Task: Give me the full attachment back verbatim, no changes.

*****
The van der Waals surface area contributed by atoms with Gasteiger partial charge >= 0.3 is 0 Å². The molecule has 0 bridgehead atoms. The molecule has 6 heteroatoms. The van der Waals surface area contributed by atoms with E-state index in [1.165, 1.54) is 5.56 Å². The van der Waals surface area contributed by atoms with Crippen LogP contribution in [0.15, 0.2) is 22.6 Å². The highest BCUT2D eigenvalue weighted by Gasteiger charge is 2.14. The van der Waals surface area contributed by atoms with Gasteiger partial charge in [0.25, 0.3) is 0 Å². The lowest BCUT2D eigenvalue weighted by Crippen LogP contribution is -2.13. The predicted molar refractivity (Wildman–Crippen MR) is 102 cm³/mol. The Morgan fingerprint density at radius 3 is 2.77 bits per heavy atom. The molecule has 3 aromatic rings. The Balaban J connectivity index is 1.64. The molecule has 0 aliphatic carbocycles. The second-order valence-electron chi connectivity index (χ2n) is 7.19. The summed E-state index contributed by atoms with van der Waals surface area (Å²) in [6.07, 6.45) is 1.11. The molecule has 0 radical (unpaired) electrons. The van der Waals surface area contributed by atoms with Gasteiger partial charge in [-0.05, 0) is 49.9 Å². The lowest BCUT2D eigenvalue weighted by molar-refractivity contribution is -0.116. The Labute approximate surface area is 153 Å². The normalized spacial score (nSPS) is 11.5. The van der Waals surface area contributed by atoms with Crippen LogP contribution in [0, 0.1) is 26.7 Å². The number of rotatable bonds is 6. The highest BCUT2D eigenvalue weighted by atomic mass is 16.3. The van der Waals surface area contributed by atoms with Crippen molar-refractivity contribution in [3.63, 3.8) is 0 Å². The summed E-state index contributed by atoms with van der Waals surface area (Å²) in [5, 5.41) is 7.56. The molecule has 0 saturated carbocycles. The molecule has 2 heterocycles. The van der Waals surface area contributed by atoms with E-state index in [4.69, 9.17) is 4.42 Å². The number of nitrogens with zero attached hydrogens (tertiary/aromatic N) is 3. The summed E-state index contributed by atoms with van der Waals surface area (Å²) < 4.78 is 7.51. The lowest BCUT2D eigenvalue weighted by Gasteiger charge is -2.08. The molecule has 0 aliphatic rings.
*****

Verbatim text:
The van der Waals surface area contributed by atoms with Gasteiger partial charge >= 0.3 is 0 Å². The molecule has 0 bridgehead atoms. The molecule has 6 heteroatoms. The van der Waals surface area contributed by atoms with E-state index in [1.165, 1.54) is 5.56 Å². The van der Waals surface area contributed by atoms with Crippen LogP contribution in [0.15, 0.2) is 22.6 Å². The highest BCUT2D eigenvalue weighted by Gasteiger charge is 2.14. The van der Waals surface area contributed by atoms with Gasteiger partial charge in [0.25, 0.3) is 0 Å². The lowest BCUT2D eigenvalue weighted by Crippen LogP contribution is -2.13. The predicted molar refractivity (Wildman–Crippen MR) is 102 cm³/mol. The Morgan fingerprint density at radius 3 is 2.77 bits per heavy atom. The molecule has 3 aromatic rings. The Balaban J connectivity index is 1.64. The molecule has 0 aliphatic carbocycles. The second-order valence-electron chi connectivity index (χ2n) is 7.19. The summed E-state index contributed by atoms with van der Waals surface area (Å²) in [6.07, 6.45) is 1.11. The molecule has 0 radical (unpaired) electrons. The van der Waals surface area contributed by atoms with Gasteiger partial charge in [-0.05, 0) is 49.9 Å². The lowest BCUT2D eigenvalue weighted by molar-refractivity contribution is -0.116. The Labute approximate surface area is 153 Å². The normalized spacial score (nSPS) is 11.5. The van der Waals surface area contributed by atoms with Crippen LogP contribution in [0, 0.1) is 26.7 Å². The number of rotatable bonds is 6. The highest BCUT2D eigenvalue weighted by atomic mass is 16.3. The van der Waals surface area contributed by atoms with Crippen molar-refractivity contribution in [3.63, 3.8) is 0 Å². The summed E-state index contributed by atoms with van der Waals surface area (Å²) in [5, 5.41) is 7.56. The molecule has 0 saturated carbocycles. The molecule has 2 heterocycles. The van der Waals surface area contributed by atoms with E-state index in [4.69, 9.17) is 4.42 Å². The number of nitrogens with zero attached hydrogens (tertiary/aromatic N) is 3. The summed E-state index contributed by atoms with van der Waals surface area (Å²) < 4.78 is 7.51. The lowest BCUT2D eigenvalue weighted by Gasteiger charge is -2.08. The molecule has 0 aliphatic rings.